Jumping on the Pirelli World Challenge Bandwagon!
The Pirelli World Challenge has been operated by the SCCA for 25 years. Despite this fact, and the fact that for many years it was televised on SpeedTV, I did not pay attention to the PWC until this year. It seems I am not the only one who is guilty of this, as use of their online streaming service has increased dramatically this year. Why? Two reasons. Firstly the ALMS/Grand Am “merger” and the issues it has created have made some people look for a non-Daytona owned alternative to sports car racing. Secondly the PWC allowed GT3 cars to enter unmodified for the 2014 season. The combination of these two changes have resulted in new teams, drivers, cars, and fans. The fact that this has resulted in some superb racing doesn’t hurt either. Nor does the fact that the Pirelli World Challenge has acted as an Indycar support series throughout most of the 2014 season. I did not pay much attention to the Pirelli World Challenge until after Barber. In the gap between the Indycar race at Barber and the Indy Grand Prix I watched the livestream replay on YouTube of the St. Petersburg race. What I saw shocked me. During the fifty minute PWC race I saw more passing at St Pete than I’ve ever seen before. I quickly watched the races from Long Beach and Barber afterwards. I may have been slightly late to the party, but I did arrive.
The first thing to understand about the Pirelli World Challenge is that it has five car classes and six driver classes which run in two groups. The GT, GTA, and GTS run as the premier series, while the touring car based TC, TCA, and TCB run together as a smaller series. At most of the Indycar street races the GT series runs alone, while at some natural terrain road courses the touring cars join them. These two series still do not run on track at the same time. The touring cars also head out to smaller tracks such as Mosport and Donnybroke. One note on the coverage; PWC races are shown live via an online stream which is then posted to YouTube. After awhile they are broadcast on NBC Sports, which is also then put onto YouTube. Eventually the races can be seen a third time at MavTV. The livestream, though it is very good at the main races, sometimes is of very low quality at the stand alone touring car events. Currently Mosport is not even posted onto YouTube, and according some of what I have read was not really worth watching as they only had a couple cameras.
As for format, the races are sprint races. The GT series run fifty minute races, while the touring cars run forty minute races. Usually the series attempts a race Saturday and Sunday although this year weather has led to a few events being canceled. Canceled races are made up at a latter date, often during stand alone race weekends. As such the touring cars made up races at Mosport, while the GT series will make up races at the season finale at Miller Motorsports Park. Starts changed this year from rolling to standing starts which have gone very well, except for some issues the Mclaren GT3 cars have with stalling on the grid. Local yellows are often used, but full course cautions can happen. There are no pit stops unless a driver has a problem or penalty, and as they are sprint races there are no fuel mileage races. Since it is a sprint race tire management does come into play; the Pirelli tires do a very good job at wearing at just the right rate. They fall off but not so much that it causes problems.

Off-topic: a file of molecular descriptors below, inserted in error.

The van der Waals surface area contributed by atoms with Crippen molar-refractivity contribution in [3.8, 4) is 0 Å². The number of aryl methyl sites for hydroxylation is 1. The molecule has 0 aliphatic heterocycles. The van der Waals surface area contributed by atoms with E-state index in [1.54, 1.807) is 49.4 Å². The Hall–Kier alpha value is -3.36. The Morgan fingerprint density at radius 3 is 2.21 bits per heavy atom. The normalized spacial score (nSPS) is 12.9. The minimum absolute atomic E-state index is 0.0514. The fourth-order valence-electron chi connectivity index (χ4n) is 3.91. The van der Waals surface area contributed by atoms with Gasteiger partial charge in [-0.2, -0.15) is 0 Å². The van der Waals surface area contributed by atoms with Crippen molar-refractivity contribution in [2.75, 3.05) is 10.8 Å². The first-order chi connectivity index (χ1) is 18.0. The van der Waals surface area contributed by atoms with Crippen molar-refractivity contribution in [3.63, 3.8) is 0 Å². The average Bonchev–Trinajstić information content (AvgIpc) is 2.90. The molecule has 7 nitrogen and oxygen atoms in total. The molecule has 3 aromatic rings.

The GT and GTA class run GT3 and some other cars. The GTA class is distinct from the GT in only one way; it is for amateur, or gentleman drivers. This is a brilliant decision as otherwise many of the non-professional drivers would not have a chance to have any success. With the expansion to include GT3 cars this would be particularly problematic as more teams and drivers, professional and non-professional have joined. Drivers entered as GTA compete for their own trophy and get their own podium; drivers who finish on the podium overall (RE: for the GT category) lose their GTA status and instead get entered as regular GT drivers. This is what happened to Nick Mancuso, a young driver who won a pole and finished on the podium at Barber driving a Ferrari. He was happy to be upgraded, however, and currently sits sixth in GT points. Nineteen year old Andrew Palmer actually did this in the first race of the year (he finished 3rd). He then won at Barber as a GT driver. The GTS class runs a combination of muscle cars, sports cars, and a few other cars including a super competitive Kia team.
The touring car classes include Touring Car, Touring Car A, and Touring Car B. Touring cars are typical touring cars which mostly are hatchbacks with a couple roadster sports cars thrown in. TCA are touring cars with rules that keep a large number of the parts stock and thus lower the cost of competing. Female driver Shea Holbrook races in this class, and she won the Barber race. TCB are very close to stock cars which allows entry into the PWC at a low cost, and the cars in this class are of a similar spec to other SCCA series. This allows club racers a chance to race at a national level. In both touring cars and GT the different classes are very distinct in speed. This means that the lower classes get lapped by the main classes fairly often. This in turn results in some great racing, as the leaders of the second class are fighting for the lead while the leaders in the first class attempt to pass them. This makes both classes even closer and more competitive. Sometimes the leaders of the GT class will start to spread out, only to hit the GTS cars (especially their leaders) which causes them to get close again.